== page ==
We also had different ideas as to what we should be. He wanted to be a little, elite boutique (a Ferrari). I wanted to be a higher volume shop (Toyota). We never really reconciled ourselves to that so we were both working from different assumptions, and that could have been resolved.
We were fundamentally working from different assumptions. And because *a lot* was going right, we never took the time to see where we were at with things.
My partner is a hardworking and honest guy. I try to be. We had some relationship issues though. All people will. That’s humanity.
All people will mess up, all people will. I know I have.
We’d have issues that would come up – a milestone date would get blown, or poor communication would lead to having to rework some art. Those things will happen in any business that has human beings involved. We’d both grouse at one another but we’d never really create a system to understand, empathize and support one another.
A poor journey on my end would make me seethe but I’d say “No big deal, I can always earn another sale.” Both ideas were totally true. *From a certain point of view. But the issue really was that the resentment built. The sense of futility.
What happens though is without really solving the issues, you build debris in your relationships. And that creates a long term problem.
This is the debt that most of us consider to be the most important debt. When we started, we made some errors in incorporating. We were growing unevenly so we punted on things like “how we’re going to pay ourselves.” We ran for a year as an LLC and then a C-Corp.
We had to pay ourselves high salaries. Me because I was paying for my wife’s school. Jason because we were 50/50. This meant that we took money out of the company that could have been spent on building up the company. Because we had other stuff going on (and no structure to resolve it) it hurt us.
We surfed the payables and then things crept up on us slowly. Money wasn’t there to take care of things. We’d get by with a new batch of sales.
Our growth obscured it – in absolute terms the lag between payroll and the rest was severe. But relative to what we had it kept shrinking.
This is all about lead generation. We never built systems to consistently generate leads.
SEO was a skill I employed successfully in our early days, and then we had a great flow of past clients. But we never really addressed “where do we get new leads.” This is a subset of strategy. We just didn’t agree on how much of our time this would take.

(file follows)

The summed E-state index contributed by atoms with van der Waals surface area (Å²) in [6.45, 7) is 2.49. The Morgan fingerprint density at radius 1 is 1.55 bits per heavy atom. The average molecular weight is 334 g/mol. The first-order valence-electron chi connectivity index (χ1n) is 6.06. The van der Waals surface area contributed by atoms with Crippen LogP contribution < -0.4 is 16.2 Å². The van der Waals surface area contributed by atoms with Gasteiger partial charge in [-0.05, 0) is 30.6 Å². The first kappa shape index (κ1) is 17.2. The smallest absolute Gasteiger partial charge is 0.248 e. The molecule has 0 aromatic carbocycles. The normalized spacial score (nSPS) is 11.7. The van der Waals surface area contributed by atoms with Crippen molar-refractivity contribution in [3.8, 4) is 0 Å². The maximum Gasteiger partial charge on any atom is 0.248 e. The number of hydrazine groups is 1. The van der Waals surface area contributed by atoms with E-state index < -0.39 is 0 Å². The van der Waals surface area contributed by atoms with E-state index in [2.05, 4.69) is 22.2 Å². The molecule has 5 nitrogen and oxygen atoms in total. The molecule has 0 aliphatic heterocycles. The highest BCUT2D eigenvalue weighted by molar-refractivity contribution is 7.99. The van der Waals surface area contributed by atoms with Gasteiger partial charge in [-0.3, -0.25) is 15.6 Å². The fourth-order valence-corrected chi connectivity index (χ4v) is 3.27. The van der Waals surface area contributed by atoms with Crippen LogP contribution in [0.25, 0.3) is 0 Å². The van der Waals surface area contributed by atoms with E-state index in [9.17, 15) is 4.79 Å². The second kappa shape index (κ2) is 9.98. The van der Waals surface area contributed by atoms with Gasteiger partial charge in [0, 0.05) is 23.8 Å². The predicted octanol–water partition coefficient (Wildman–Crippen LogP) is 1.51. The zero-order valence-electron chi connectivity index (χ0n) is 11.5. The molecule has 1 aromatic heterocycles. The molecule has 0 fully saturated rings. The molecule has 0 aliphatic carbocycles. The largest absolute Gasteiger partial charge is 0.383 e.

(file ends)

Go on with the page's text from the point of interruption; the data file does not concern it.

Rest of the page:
An example was that we only made 1 :30 second video for ourselves when we worked together. Because we didn’t have other things get resolved.
Another is that there was nothing other than fairly manual ways to acquire customers.
Cleaning Up The Balance Sheet
This isn’t the only type of debt that exists. Fitness debt, mental hygiene debts are all real things that really do exist.
All of the above added up to some situations we’d not do over the same way. Had we to do it over again, we’d have done it differently for sure.
Now, we’ve been more successful than not. But the “bad stuff” or punted choices threatens to hurt us. It was always there, in the back, restricting our growth.
Taking a toll on my very sanity.
The waiter brought the bill. We have to wash dishes for a while. But we’ve got a business that can make it all work.
Curriculum March 2016
In March, I’m committed to getting back to reading and exercise. I’ve got a big hill to climb and I’ve imperiled my company by having had so much overhead. That lead to a place where we were behind on deliverables, and started a death spiral that (I hope) we’ve pulled out of.
The idea is to return to the “flow state” that exists.
- THE POWER OF HABIT: This is well written, I’ll finish, but it’s lighter on specifics than I hoped it would be. It’s foundational material, in lieu of usable material.
- Booked Josh Turner: I need to get back into the flow where I was constantly generating great leads for my business. I’ve been out for a while.
- The 12 Week Year: Brian Moran
- Influence by Robert B. Cialdini